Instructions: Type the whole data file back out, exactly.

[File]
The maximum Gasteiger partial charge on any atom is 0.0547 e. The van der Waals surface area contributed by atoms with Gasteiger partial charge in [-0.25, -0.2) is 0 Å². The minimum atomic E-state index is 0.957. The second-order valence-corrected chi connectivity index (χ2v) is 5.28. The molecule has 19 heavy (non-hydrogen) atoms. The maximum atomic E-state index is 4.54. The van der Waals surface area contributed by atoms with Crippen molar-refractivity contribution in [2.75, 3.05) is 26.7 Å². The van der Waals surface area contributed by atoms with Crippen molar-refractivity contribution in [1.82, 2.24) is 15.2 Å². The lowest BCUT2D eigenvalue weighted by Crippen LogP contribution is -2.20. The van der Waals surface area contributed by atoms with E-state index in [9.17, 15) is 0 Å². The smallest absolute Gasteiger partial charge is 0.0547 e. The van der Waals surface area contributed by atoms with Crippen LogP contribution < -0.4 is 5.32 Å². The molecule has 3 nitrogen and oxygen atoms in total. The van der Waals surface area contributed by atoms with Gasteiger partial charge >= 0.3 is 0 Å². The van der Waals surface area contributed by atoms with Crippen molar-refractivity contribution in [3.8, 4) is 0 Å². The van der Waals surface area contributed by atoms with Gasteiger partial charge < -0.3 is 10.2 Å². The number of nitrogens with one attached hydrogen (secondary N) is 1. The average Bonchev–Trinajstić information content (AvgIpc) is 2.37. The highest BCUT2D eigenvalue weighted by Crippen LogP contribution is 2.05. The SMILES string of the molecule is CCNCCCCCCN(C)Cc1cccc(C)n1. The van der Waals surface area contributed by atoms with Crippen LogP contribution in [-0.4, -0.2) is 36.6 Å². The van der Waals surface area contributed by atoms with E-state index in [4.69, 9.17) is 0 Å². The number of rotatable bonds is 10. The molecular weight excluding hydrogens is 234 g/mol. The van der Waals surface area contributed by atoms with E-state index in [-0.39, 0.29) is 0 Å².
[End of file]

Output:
The maximum Gasteiger partial charge on any atom is 0.0547 e. The van der Waals surface area contributed by atoms with Gasteiger partial charge in [-0.25, -0.2) is 0 Å². The minimum atomic E-state index is 0.957. The second-order valence-corrected chi connectivity index (χ2v) is 5.28. The molecule has 19 heavy (non-hydrogen) atoms. The maximum atomic E-state index is 4.54. The van der Waals surface area contributed by atoms with Crippen molar-refractivity contribution in [2.75, 3.05) is 26.7 Å². The van der Waals surface area contributed by atoms with Crippen molar-refractivity contribution in [1.82, 2.24) is 15.2 Å². The lowest BCUT2D eigenvalue weighted by Crippen LogP contribution is -2.20. The van der Waals surface area contributed by atoms with E-state index in [9.17, 15) is 0 Å². The smallest absolute Gasteiger partial charge is 0.0547 e. The van der Waals surface area contributed by atoms with Crippen LogP contribution < -0.4 is 5.32 Å². The molecule has 3 nitrogen and oxygen atoms in total. The van der Waals surface area contributed by atoms with Gasteiger partial charge >= 0.3 is 0 Å². The van der Waals surface area contributed by atoms with Crippen molar-refractivity contribution in [3.8, 4) is 0 Å². The van der Waals surface area contributed by atoms with Gasteiger partial charge < -0.3 is 10.2 Å². The number of nitrogens with one attached hydrogen (secondary N) is 1. The average Bonchev–Trinajstić information content (AvgIpc) is 2.37. The highest BCUT2D eigenvalue weighted by Crippen LogP contribution is 2.05. The SMILES string of the molecule is CCNCCCCCCN(C)Cc1cccc(C)n1. The van der Waals surface area contributed by atoms with Crippen LogP contribution in [-0.4, -0.2) is 36.6 Å². The van der Waals surface area contributed by atoms with E-state index in [4.69, 9.17) is 0 Å². The number of rotatable bonds is 10. The molecular weight excluding hydrogens is 234 g/mol. The van der Waals surface area contributed by atoms with E-state index in [-0.39, 0.29) is 0 Å².